Follow-up calls help avoid readmissions
Follow-up calls help avoid readmissions
CMs identify problems and work to solve them
In an effort to improve transitions of care, the nurse care coordinators at Brigham and Women's Hospital in Boston make follow-up calls to patients who have been discharged, identify problems and solve them, and answer questions the patients may have about medication, symptoms, or their discharge plan.
"One of the biggest benefits of the follow-up monitoring program is preventing hospital readmissions and visits to the emergency room. By calling the patients shortly after they are discharged from the hospital, we can discover any potential complications and proactively address them. While we don't have statistical data, we do have a lot of anecdotal information that demonstrates we have been able to intervene and solve problems for the patients," says Christine Dutkiewicz, RN, MSN, CCM, care coordination nurse manager at the 777-bed hospital.
The hospital has an average of 53,693 discharges and 59,323 emergency department visits each year and had a 30-day readmission rate of 8.79% for medical-surgical patients in 2009.
The Massachusetts Department of Public Health requires hospitals to follow up on patients who are discharged with multiple services or otherwise complex post-hospital needs or lack an informal personal support system.
At Brigham and Women's, nurse care coordinators are assigned by service line and follow the patient throughout the hospital stay. The same care coordinator who made the discharge plan makes the follow-up calls within a day or two after the patient is discharged, Dutkiewicz says.
The nurse care coordinators call any patient who is discharged home with post-acute services, patients who will be home alone after a hospital discharge, first-time mothers discharged to home with their babies, families of babies who are discharged from the neonatal intensive care unit, and any patient the care coordinator is concerned about after discharge.
The nurse care coordinators use their clinical judgment in determining the timing of the call based on past service utilization, access to care, and medical and social complexities.
They also call patients who are discharged from medical oncology and bone marrow transplant and patients who are discharged from thoracic services. The cardiac surgery service handles its own follow-up calls using its own distinct database.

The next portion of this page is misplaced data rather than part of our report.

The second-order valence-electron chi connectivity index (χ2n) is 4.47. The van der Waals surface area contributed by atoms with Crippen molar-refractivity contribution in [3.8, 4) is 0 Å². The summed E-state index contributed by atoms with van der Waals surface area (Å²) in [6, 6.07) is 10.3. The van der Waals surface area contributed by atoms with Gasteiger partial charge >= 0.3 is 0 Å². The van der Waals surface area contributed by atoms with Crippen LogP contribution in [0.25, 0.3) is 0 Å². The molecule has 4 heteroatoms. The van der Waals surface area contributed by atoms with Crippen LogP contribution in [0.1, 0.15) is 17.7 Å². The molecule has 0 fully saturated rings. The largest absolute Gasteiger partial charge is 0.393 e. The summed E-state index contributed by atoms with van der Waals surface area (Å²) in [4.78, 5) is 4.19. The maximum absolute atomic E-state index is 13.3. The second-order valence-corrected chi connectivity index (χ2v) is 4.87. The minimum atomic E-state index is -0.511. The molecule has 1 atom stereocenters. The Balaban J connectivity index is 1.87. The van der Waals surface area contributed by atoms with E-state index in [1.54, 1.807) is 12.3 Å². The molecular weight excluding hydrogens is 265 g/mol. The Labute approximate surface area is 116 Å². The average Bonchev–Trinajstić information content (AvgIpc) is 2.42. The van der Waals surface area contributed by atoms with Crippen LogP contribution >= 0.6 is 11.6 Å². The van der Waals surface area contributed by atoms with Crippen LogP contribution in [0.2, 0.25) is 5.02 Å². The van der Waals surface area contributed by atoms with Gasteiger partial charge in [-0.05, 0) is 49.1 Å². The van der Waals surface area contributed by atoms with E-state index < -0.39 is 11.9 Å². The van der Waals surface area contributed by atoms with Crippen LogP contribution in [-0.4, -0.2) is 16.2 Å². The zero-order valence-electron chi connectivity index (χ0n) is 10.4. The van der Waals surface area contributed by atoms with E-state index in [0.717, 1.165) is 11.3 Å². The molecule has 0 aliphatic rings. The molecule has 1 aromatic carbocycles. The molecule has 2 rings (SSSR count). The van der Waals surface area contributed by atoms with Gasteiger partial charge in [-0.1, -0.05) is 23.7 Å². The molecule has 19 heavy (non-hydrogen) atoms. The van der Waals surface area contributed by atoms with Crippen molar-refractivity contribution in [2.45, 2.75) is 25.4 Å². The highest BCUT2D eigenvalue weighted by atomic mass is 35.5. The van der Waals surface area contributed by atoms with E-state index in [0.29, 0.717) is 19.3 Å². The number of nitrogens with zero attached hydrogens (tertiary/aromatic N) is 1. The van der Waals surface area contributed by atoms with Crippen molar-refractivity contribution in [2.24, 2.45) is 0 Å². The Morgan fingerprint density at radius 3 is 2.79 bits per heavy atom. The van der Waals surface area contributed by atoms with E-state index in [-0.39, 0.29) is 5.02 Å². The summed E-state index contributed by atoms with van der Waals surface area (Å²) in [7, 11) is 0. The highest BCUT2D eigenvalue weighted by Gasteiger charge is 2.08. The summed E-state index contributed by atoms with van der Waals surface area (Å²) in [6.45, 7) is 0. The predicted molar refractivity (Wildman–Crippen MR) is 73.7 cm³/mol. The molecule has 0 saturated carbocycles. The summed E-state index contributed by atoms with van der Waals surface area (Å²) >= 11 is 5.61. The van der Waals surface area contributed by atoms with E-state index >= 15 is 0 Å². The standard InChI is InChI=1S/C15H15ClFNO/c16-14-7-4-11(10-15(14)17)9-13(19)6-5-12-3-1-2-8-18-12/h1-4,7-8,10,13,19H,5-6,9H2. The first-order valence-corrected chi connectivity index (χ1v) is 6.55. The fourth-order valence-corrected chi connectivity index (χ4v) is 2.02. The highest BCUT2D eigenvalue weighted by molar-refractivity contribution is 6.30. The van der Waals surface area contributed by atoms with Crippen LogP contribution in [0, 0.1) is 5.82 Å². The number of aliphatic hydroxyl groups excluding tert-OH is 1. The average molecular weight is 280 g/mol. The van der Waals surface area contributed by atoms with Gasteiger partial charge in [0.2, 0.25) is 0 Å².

The nurse care coordinators access clinical and demographic information about patients through an ambulatory electronic record. Using a standard template, they ask a series of questions about the discharge process, the adequacy of home care services, family support, pain management, medication, activity restrictions, and follow-up appointments.
They enter the information from the call into a longitudinal database that is accessible by other providers in the Partners Health Care System, which includes Massachusetts General Hospital, Brigham and Women's Hospital, three community hospitals, two long-term acute care hospitals, two rehabilitation hospitals, four skilled nursing facilities, a home care agency, a hospice, and more than 1,000 primary care physicians who practice throughout the state.
The nurse care coordinators use a follow-up monitoring template that includes the reason for admission, information about how the patient is feeling, pain management, medications, wound/ incisions, activities, home care visits, follow-up care, nurse care coordinator follow-up and referrals, and questions or concerns.
Each section has a drop-down menu that includes a series of questions in which the nurse care coordinators enter details about each patient response.
For instance, within the pain management section, the questions include: Is the patient feeling any pain or discomfort? How is the pain on a scale of 1 to 5? Does the pain medication help? Is the level of pain acceptable to the patient?